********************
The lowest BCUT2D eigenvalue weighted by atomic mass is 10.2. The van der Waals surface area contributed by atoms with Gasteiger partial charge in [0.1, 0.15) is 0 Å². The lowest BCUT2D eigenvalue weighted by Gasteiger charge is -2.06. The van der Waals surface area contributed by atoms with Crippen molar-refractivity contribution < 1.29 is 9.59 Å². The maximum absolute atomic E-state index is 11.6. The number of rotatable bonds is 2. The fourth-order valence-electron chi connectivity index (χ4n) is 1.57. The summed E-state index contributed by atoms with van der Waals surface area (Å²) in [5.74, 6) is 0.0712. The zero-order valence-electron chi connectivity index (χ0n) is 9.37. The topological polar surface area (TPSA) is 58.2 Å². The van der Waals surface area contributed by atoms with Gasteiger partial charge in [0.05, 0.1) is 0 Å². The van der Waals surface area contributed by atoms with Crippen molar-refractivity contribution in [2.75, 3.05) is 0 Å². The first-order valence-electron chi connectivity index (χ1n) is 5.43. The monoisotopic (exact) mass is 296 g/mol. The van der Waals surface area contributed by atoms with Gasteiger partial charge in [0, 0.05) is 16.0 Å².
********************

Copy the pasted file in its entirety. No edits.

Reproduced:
The lowest BCUT2D eigenvalue weighted by atomic mass is 10.2. The van der Waals surface area contributed by atoms with Gasteiger partial charge in [0.1, 0.15) is 0 Å². The lowest BCUT2D eigenvalue weighted by Gasteiger charge is -2.06. The van der Waals surface area contributed by atoms with Crippen molar-refractivity contribution < 1.29 is 9.59 Å². The maximum absolute atomic E-state index is 11.6. The number of rotatable bonds is 2. The fourth-order valence-electron chi connectivity index (χ4n) is 1.57. The summed E-state index contributed by atoms with van der Waals surface area (Å²) in [5.74, 6) is 0.0712. The zero-order valence-electron chi connectivity index (χ0n) is 9.37. The topological polar surface area (TPSA) is 58.2 Å². The van der Waals surface area contributed by atoms with Gasteiger partial charge in [0.05, 0.1) is 0 Å². The van der Waals surface area contributed by atoms with Crippen molar-refractivity contribution in [2.75, 3.05) is 0 Å². The first-order valence-electron chi connectivity index (χ1n) is 5.43. The monoisotopic (exact) mass is 296 g/mol. The van der Waals surface area contributed by atoms with Gasteiger partial charge in [0, 0.05) is 16.0 Å².